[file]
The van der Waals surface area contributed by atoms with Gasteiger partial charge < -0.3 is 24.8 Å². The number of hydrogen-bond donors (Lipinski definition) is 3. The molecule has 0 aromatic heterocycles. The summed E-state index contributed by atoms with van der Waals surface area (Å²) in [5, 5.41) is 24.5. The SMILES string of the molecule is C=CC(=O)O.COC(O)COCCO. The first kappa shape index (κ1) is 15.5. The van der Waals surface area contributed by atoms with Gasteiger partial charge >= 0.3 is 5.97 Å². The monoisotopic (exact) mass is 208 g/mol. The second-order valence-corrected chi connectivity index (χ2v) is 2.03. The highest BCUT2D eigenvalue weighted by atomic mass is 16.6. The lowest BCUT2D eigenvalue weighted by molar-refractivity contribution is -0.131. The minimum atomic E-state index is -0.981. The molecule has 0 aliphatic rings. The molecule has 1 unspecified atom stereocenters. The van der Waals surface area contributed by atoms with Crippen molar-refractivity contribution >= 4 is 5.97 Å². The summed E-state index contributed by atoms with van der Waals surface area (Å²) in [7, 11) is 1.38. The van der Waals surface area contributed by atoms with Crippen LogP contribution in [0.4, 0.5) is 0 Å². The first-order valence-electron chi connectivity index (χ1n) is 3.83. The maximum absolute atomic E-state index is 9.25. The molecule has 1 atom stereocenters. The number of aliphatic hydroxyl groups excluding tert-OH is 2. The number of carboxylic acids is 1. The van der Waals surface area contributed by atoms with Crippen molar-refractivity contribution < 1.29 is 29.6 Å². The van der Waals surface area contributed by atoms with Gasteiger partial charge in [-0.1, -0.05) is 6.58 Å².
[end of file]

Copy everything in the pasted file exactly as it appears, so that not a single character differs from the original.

The van der Waals surface area contributed by atoms with Gasteiger partial charge < -0.3 is 24.8 Å². The number of hydrogen-bond donors (Lipinski definition) is 3. The molecule has 0 aromatic heterocycles. The summed E-state index contributed by atoms with van der Waals surface area (Å²) in [5, 5.41) is 24.5. The SMILES string of the molecule is C=CC(=O)O.COC(O)COCCO. The first kappa shape index (κ1) is 15.5. The van der Waals surface area contributed by atoms with Gasteiger partial charge >= 0.3 is 5.97 Å². The monoisotopic (exact) mass is 208 g/mol. The second-order valence-corrected chi connectivity index (χ2v) is 2.03. The highest BCUT2D eigenvalue weighted by atomic mass is 16.6. The lowest BCUT2D eigenvalue weighted by molar-refractivity contribution is -0.131. The minimum atomic E-state index is -0.981. The molecule has 0 aliphatic rings. The molecule has 1 unspecified atom stereocenters. The van der Waals surface area contributed by atoms with Crippen molar-refractivity contribution >= 4 is 5.97 Å². The summed E-state index contributed by atoms with van der Waals surface area (Å²) in [7, 11) is 1.38. The van der Waals surface area contributed by atoms with Crippen LogP contribution in [0.4, 0.5) is 0 Å². The first-order valence-electron chi connectivity index (χ1n) is 3.83. The maximum absolute atomic E-state index is 9.25. The molecule has 1 atom stereocenters. The number of aliphatic hydroxyl groups excluding tert-OH is 2. The number of carboxylic acids is 1. The van der Waals surface area contributed by atoms with Crippen molar-refractivity contribution < 1.29 is 29.6 Å². The van der Waals surface area contributed by atoms with Gasteiger partial charge in [-0.1, -0.05) is 6.58 Å².